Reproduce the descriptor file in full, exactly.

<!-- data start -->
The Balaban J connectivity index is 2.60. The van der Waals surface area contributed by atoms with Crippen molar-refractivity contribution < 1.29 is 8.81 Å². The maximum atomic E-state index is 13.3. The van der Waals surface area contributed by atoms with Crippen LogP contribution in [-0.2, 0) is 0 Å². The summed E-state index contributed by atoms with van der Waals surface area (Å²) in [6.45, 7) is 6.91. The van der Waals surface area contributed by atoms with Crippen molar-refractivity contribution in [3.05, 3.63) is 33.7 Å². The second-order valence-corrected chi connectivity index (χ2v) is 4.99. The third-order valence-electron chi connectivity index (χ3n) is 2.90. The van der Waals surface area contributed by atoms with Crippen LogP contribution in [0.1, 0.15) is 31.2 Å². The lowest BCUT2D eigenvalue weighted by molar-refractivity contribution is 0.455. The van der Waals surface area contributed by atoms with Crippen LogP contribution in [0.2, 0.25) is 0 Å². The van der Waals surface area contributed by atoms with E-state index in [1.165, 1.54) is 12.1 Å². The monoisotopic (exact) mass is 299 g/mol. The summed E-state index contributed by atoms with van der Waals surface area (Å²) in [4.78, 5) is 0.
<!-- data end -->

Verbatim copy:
The Balaban J connectivity index is 2.60. The van der Waals surface area contributed by atoms with Crippen molar-refractivity contribution < 1.29 is 8.81 Å². The maximum atomic E-state index is 13.3. The van der Waals surface area contributed by atoms with Crippen LogP contribution in [-0.2, 0) is 0 Å². The summed E-state index contributed by atoms with van der Waals surface area (Å²) in [6.45, 7) is 6.91. The van der Waals surface area contributed by atoms with Crippen molar-refractivity contribution in [3.05, 3.63) is 33.7 Å². The second-order valence-corrected chi connectivity index (χ2v) is 4.99. The third-order valence-electron chi connectivity index (χ3n) is 2.90. The van der Waals surface area contributed by atoms with Crippen LogP contribution in [0.1, 0.15) is 31.2 Å². The lowest BCUT2D eigenvalue weighted by molar-refractivity contribution is 0.455. The van der Waals surface area contributed by atoms with Crippen LogP contribution in [0.2, 0.25) is 0 Å². The van der Waals surface area contributed by atoms with E-state index in [1.165, 1.54) is 12.1 Å². The monoisotopic (exact) mass is 299 g/mol. The summed E-state index contributed by atoms with van der Waals surface area (Å²) in [4.78, 5) is 0.